Healthy Grilling Tips To Avoid Cancer

  • Grilling make all the flavors and juices of foods enhanced, making them all the more enticing.
  • But grilling, if done the wrong way, can potentially cause cancer.
  • The good news is, there are ways to make grilling healthier.

When you think of grilled food, it’s the mouth-watering red meat barbecue that immediately comes to mind, right?  However, studies show that red meat is associated with the increased risk of colorectal and other cancers because when it is grilled, the potential cancer-causing compounds come out.  Good thing, this risk can be lessened if we practice healthier grilling.

Sheena Patel Swanner RDN, LD, director of nutrition programs at the American Institute for Cancer Research says, “A little bit of preparation, creativity and healthy food choices can really make a big difference in making grilling healthier.”

Here are 9 healthier-grilling tips:

1. Stay clear of charred meat

According to the National Cancer Institute, when meat is well-done and charred, they produce HCAs (heterocyclic amines) and PAHs (polycyclic aromatic hydrocarbons) that increase the risk of developing cancer as they alter our DNA.  Swanner says, HCAs form in the meat while PAHs are found in the smoke and can stick to the surface of the meat.

2. Swap steer for lean meats

Swanner says, “Research shows that diets high in red and processed meats increase the risk of colorectal cancer.” Choose lean meats like fish or chicken and avoid red meat like pork, beef, lamb, veal, and oat. Keep meat portions to just three ounces recommends The American Heart Association.

3. Practice frequent flipping

By flipping and pushing the coals on the edges of the grill, Swanner says, “It can prevent smoke from directly hitting the meat.” This decreases the risk of PAH formation.

4. Marinate your meat

According to Swanner, “Studies suggest that marinating meats for about 30 minutes before grilling can decrease the formation of HCAs.”  However, avoid fatty concoctions and sugar-laden marinades and use a mixture of lemon juice, vinegar, herbs and spices, and oil.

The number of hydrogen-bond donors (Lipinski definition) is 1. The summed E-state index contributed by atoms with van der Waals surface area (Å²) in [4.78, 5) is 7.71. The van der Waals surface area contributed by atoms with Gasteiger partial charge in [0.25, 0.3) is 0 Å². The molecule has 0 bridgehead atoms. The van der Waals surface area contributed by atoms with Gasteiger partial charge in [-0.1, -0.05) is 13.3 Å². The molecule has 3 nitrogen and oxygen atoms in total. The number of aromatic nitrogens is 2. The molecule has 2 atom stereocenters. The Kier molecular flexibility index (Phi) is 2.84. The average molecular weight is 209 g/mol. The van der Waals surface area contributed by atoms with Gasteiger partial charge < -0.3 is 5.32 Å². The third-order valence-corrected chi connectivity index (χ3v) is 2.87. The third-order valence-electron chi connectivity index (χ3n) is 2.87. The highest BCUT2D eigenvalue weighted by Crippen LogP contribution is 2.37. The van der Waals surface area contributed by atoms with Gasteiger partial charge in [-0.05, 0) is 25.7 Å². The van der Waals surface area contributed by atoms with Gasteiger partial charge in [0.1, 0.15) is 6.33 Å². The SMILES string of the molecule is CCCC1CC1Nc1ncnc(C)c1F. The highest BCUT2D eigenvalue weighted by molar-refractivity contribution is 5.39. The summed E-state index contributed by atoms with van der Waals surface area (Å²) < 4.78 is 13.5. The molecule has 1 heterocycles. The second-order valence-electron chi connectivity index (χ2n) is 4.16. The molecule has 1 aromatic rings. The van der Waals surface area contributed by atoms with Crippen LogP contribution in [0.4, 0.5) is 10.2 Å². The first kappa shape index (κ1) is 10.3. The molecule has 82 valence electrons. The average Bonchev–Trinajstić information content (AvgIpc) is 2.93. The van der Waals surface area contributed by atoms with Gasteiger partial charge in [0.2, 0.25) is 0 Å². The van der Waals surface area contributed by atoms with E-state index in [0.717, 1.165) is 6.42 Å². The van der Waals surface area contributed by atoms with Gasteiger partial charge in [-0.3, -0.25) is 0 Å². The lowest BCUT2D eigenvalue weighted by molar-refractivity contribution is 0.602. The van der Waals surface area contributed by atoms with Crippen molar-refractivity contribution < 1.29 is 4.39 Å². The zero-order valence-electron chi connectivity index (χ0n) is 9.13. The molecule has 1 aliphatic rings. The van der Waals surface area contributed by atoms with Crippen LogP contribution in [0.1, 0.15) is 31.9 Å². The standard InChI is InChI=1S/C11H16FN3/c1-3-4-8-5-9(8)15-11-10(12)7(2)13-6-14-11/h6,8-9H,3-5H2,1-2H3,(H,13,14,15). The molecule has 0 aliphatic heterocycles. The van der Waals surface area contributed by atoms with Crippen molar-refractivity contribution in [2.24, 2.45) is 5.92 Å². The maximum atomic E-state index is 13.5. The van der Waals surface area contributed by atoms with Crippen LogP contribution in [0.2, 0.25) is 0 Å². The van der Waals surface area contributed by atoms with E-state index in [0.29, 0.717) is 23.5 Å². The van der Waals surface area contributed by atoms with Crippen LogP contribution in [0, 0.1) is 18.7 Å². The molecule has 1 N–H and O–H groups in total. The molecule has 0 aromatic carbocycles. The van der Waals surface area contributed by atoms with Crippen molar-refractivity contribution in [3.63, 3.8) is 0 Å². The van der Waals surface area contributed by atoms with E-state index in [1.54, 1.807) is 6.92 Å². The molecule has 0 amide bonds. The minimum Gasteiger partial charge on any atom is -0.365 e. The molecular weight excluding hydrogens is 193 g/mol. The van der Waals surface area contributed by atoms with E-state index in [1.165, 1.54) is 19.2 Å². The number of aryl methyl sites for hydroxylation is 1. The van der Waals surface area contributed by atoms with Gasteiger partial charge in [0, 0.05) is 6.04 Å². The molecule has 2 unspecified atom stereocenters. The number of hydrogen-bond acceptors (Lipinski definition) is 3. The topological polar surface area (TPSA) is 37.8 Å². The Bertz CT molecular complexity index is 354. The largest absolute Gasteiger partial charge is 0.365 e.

How does this work? The marinade would act as a protective layer between your meat and the carcinogens.

5. Cut back on grill time

Reduce exposure to carcinogens like the smoke and flames by cutting to small pieces and pre-cooking.  Swanner says, “This reduces the time meat is exposed to that smoke and [reducing the chance] PAHs could form.”

6. Avoid processed meats

The International Agency for Research on Cancer has classified processed meats like hotdogs and sausages as carcinogens. As shown in their research for every additional 50 grams of processed meat (one hot dog or four strips of bacon), you increase the risk of developing colorectal cancer by 18 percent.

7. Grill veggies or fruit

Swanner says, “Plan your barbecue around grilled vegetables—onions, portobello mushrooms, asparagus and sweet potatoes. Not only do they not produce PAHs and HCAs, they add flavor, fiber, minerals, and vitamins. Swanner added, “When you throw fruit on the grill, the natural sugar brings out a sweet, delicious flavor.”

8. Mix lean meats, fruits and veggies

According to Swanner, the American Institute for Cancer Research recommends a new plate that “focuses on making two-thirds or more of your plate come from plant foods, like those fruits and veggies, then beans, whole grains, nuts and seeds. One-third or less should come from animal protein.” A combination of lean meats, fruits, and vegies plus non-grilled dishes like salads makes for a complete meal.

9. Clean the grill

Carcinogens build up on uncleaned grills which increases the risk of transferring them to the food. Clean grills before and after use and Swanner says “reduce flare by preventing juices/marinades from dripping or small veggies from falling in.”

Source: The Healthy


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